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Choirs Qualify For State for Sixth Consecutive Year



Two Archbold High School choirs have qualified for state competition as a result of a Friday, March 16 competition at AHS.

The event was the Ohio Music Education Association Large Group Coral Adjudicated Event.

The AHS groups, the Archbold men’s chorus of 32 voices, the women’s chorus of 58 voices, and Archbold chorale with 61 voices participated.

The women’s chorus and chorale each received superior ratings. They qualified for state competition at Van Buren High School, Saturday, May 5.

The men’s chorus was rated excellent. They did not advance.

It is the sixth consecutive year Archbold choirs have qualified for state competition. Scoring

Kent Vandock, director of choral activities at AHS, said each group sang three songs for a three-judge panel, followed by a one-song sight-reading performance.

In sight-reading, a group is handed a piece of music never before seen. They get four minutes to talk about the piece. During the four minutes, they are not allowed to sing.

Then the group sings the song one time, with piano accompaniment. They get another minute to discuss the performance, then must sing it a second time. One judge, or adjudicator, rates the group on the performance.

Music is assigned a diffi- culty level from C to AA.

Vandock said all three Archbold choirs performed class B music. He said none of the choirs were in the AA category, and only three selected class A material. Three Twos, And A One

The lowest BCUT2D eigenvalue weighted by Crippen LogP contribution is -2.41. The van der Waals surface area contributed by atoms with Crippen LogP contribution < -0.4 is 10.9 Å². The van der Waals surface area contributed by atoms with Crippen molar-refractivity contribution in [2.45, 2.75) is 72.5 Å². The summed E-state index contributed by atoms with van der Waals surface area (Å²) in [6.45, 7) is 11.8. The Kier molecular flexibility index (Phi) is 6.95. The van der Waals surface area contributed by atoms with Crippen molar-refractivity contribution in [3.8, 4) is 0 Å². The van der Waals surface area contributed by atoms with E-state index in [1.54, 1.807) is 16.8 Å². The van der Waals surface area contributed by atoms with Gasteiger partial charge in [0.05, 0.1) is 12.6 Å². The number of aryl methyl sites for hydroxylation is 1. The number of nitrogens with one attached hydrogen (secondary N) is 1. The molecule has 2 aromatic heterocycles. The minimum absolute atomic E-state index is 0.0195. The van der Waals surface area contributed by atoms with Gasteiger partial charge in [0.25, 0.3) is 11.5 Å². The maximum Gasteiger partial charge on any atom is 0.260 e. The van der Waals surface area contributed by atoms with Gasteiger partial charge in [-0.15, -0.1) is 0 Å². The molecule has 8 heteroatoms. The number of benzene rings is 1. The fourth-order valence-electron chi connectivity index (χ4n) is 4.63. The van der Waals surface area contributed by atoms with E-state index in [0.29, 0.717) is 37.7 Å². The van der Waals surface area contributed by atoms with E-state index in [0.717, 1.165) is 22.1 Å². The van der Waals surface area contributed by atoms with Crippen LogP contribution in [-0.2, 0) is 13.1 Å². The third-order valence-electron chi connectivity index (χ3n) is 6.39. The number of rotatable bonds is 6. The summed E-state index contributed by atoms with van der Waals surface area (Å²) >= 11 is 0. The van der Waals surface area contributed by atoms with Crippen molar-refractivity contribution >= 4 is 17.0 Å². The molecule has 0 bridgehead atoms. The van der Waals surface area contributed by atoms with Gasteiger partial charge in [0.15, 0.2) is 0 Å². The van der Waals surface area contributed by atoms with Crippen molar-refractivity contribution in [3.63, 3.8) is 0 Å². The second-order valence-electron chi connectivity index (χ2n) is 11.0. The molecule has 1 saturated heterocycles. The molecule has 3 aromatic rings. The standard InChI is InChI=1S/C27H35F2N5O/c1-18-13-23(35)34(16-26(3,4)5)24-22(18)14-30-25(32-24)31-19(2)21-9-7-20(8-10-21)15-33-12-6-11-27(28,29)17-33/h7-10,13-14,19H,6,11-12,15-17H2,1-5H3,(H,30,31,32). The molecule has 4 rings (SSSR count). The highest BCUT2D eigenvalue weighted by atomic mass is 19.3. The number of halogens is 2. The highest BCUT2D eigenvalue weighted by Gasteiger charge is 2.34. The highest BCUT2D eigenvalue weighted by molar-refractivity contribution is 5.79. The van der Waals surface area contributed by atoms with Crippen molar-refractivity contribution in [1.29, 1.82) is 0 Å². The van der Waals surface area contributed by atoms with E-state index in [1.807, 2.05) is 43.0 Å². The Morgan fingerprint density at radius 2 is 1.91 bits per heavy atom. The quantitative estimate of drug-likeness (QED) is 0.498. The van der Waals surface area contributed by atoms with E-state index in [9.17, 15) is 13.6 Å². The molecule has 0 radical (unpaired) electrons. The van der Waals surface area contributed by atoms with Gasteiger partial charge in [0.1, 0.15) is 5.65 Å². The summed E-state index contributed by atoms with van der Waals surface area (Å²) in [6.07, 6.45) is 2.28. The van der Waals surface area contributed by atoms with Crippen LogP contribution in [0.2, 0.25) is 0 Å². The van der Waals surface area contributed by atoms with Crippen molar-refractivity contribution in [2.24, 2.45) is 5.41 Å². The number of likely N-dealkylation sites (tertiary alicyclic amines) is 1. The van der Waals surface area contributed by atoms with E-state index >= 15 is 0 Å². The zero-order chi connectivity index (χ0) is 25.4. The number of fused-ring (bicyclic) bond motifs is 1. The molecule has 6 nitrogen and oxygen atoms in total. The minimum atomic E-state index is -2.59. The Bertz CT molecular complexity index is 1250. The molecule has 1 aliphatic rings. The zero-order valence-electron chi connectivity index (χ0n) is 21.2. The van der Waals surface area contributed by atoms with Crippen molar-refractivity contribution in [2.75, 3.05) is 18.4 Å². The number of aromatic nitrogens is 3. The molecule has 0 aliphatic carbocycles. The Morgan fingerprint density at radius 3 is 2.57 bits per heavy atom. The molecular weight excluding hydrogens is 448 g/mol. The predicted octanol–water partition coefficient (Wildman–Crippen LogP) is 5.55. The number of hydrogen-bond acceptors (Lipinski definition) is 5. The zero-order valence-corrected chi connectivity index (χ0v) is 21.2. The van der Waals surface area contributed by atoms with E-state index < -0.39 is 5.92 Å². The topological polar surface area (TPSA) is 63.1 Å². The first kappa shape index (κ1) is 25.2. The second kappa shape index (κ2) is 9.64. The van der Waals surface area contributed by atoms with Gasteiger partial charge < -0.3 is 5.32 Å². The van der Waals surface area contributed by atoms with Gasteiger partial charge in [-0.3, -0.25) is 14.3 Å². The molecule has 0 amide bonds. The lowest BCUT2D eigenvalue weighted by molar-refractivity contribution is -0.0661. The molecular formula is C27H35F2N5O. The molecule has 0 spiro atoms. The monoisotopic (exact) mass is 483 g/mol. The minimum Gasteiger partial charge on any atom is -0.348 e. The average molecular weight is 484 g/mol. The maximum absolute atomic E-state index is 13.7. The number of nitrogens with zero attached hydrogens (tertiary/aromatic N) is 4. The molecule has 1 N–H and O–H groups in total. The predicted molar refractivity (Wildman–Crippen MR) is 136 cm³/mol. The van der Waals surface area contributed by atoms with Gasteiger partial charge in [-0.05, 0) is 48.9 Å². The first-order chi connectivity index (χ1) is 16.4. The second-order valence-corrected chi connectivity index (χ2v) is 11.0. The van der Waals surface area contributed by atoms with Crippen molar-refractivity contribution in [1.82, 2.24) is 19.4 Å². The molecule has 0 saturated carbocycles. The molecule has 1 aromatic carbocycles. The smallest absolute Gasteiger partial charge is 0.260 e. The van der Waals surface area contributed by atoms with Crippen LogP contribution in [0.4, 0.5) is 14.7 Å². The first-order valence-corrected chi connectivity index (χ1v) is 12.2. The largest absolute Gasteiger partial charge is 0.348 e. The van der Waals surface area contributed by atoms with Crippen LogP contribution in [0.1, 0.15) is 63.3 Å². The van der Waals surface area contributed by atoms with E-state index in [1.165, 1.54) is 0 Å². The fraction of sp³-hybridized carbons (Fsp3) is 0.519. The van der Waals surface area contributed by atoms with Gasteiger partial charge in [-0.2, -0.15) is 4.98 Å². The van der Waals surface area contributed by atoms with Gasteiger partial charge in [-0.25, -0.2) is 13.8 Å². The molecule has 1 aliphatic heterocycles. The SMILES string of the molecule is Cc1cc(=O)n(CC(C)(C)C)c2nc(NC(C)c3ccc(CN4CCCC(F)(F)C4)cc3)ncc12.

A final score is a composite of the results of the four judges.

“The best possible score is straight ones. To be superior (and advance to state), you can’t have more than six.

“The boys had three twos and a one, so they just missed it,” Vandock said.

He said the panel of judges the boys faced was particularly tough, but fair.

“All the choirs sang well,” he said.

The judges provided written comments, but also made comments on an audio recording of the performances. The choirs have listened to the recordings and the comments, positive and negative.

“We’ll take that feedback and reflect on it,” he said.

From that reflection, “we’ll analyze, assess, identify strategies for improvement, and move on.” Over Sing

Vandock said in the judges’ comments, two areas that were noted were singing softly and not over-singing.

Singing loud is a challenge, but singing softly, with a dynamic sound, is even more of a challenge.

“Also, we have to watch we don’t over-sing. We can produce a lot of sound,” he said.

It’s important the singers blend their voices together to produce a uniform sound, he said.



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